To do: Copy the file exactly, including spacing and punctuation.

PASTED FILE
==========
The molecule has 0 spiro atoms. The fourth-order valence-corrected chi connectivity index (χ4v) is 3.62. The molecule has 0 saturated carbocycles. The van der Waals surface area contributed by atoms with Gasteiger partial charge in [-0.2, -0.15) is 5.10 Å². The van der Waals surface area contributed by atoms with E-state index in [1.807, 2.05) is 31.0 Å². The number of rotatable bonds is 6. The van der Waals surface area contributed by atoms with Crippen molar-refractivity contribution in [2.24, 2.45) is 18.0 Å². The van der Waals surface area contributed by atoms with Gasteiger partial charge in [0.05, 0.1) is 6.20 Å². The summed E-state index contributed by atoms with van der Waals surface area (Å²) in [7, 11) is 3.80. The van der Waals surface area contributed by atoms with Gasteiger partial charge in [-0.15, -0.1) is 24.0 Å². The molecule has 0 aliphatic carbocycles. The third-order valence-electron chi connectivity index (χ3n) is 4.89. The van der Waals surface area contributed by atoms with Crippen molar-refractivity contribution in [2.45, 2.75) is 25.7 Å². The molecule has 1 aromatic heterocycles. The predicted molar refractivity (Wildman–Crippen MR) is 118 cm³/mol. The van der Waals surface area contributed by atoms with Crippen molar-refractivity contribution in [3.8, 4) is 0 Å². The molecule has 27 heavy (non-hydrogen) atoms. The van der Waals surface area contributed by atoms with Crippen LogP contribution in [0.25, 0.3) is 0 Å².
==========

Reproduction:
The molecule has 0 spiro atoms. The fourth-order valence-corrected chi connectivity index (χ4v) is 3.62. The molecule has 0 saturated carbocycles. The van der Waals surface area contributed by atoms with Gasteiger partial charge in [-0.2, -0.15) is 5.10 Å². The van der Waals surface area contributed by atoms with E-state index in [1.807, 2.05) is 31.0 Å². The number of rotatable bonds is 6. The van der Waals surface area contributed by atoms with Crippen molar-refractivity contribution in [2.24, 2.45) is 18.0 Å². The van der Waals surface area contributed by atoms with Gasteiger partial charge in [0.05, 0.1) is 6.20 Å². The summed E-state index contributed by atoms with van der Waals surface area (Å²) in [7, 11) is 3.80. The van der Waals surface area contributed by atoms with Gasteiger partial charge in [-0.15, -0.1) is 24.0 Å². The molecule has 0 aliphatic carbocycles. The third-order valence-electron chi connectivity index (χ3n) is 4.89. The van der Waals surface area contributed by atoms with Crippen molar-refractivity contribution in [2.45, 2.75) is 25.7 Å². The molecule has 1 aromatic heterocycles. The predicted molar refractivity (Wildman–Crippen MR) is 118 cm³/mol. The van der Waals surface area contributed by atoms with Crippen molar-refractivity contribution in [3.8, 4) is 0 Å². The molecule has 27 heavy (non-hydrogen) atoms. The van der Waals surface area contributed by atoms with Crippen LogP contribution in [0.25, 0.3) is 0 Å².